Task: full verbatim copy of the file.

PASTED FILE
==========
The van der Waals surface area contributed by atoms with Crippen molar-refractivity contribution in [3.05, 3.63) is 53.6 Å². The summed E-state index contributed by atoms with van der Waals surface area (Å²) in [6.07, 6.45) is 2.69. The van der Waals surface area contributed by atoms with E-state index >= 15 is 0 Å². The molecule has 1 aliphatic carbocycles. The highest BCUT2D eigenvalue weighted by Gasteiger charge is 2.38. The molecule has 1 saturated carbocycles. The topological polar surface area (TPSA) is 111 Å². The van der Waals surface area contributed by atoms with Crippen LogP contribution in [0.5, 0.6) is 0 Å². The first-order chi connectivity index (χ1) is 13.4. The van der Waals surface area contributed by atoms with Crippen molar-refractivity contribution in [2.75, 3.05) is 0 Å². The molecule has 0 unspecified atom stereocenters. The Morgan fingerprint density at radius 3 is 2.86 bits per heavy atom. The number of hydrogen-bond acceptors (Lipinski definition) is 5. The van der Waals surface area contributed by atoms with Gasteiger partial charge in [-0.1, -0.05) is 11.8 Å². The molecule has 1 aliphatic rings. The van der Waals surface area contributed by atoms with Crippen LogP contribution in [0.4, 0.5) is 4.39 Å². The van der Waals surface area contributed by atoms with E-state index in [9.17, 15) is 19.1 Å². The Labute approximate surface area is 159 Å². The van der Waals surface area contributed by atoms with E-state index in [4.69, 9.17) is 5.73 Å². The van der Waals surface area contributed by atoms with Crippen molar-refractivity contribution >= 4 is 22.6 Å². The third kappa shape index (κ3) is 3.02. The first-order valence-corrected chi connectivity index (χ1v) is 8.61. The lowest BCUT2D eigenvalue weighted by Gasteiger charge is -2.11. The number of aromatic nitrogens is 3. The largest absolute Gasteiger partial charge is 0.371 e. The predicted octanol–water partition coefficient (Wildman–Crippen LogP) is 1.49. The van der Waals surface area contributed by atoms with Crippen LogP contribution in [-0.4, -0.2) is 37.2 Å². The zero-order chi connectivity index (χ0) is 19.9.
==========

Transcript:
The van der Waals surface area contributed by atoms with Crippen molar-refractivity contribution in [3.05, 3.63) is 53.6 Å². The summed E-state index contributed by atoms with van der Waals surface area (Å²) in [6.07, 6.45) is 2.69. The van der Waals surface area contributed by atoms with E-state index >= 15 is 0 Å². The molecule has 1 aliphatic carbocycles. The highest BCUT2D eigenvalue weighted by Gasteiger charge is 2.38. The molecule has 1 saturated carbocycles. The topological polar surface area (TPSA) is 111 Å². The van der Waals surface area contributed by atoms with Crippen LogP contribution in [0.5, 0.6) is 0 Å². The first-order chi connectivity index (χ1) is 13.4. The van der Waals surface area contributed by atoms with Crippen molar-refractivity contribution in [2.75, 3.05) is 0 Å². The molecule has 0 unspecified atom stereocenters. The Morgan fingerprint density at radius 3 is 2.86 bits per heavy atom. The number of hydrogen-bond acceptors (Lipinski definition) is 5. The van der Waals surface area contributed by atoms with Gasteiger partial charge in [-0.1, -0.05) is 11.8 Å². The molecule has 1 aliphatic rings. The van der Waals surface area contributed by atoms with Crippen LogP contribution in [0.4, 0.5) is 4.39 Å². The van der Waals surface area contributed by atoms with E-state index in [9.17, 15) is 19.1 Å². The Labute approximate surface area is 159 Å². The van der Waals surface area contributed by atoms with E-state index in [4.69, 9.17) is 5.73 Å². The van der Waals surface area contributed by atoms with Crippen molar-refractivity contribution >= 4 is 22.6 Å². The third kappa shape index (κ3) is 3.02. The first-order valence-corrected chi connectivity index (χ1v) is 8.61. The lowest BCUT2D eigenvalue weighted by Gasteiger charge is -2.11. The number of aromatic nitrogens is 3. The largest absolute Gasteiger partial charge is 0.371 e. The predicted octanol–water partition coefficient (Wildman–Crippen LogP) is 1.49. The van der Waals surface area contributed by atoms with Crippen LogP contribution in [-0.4, -0.2) is 37.2 Å². The zero-order chi connectivity index (χ0) is 19.9.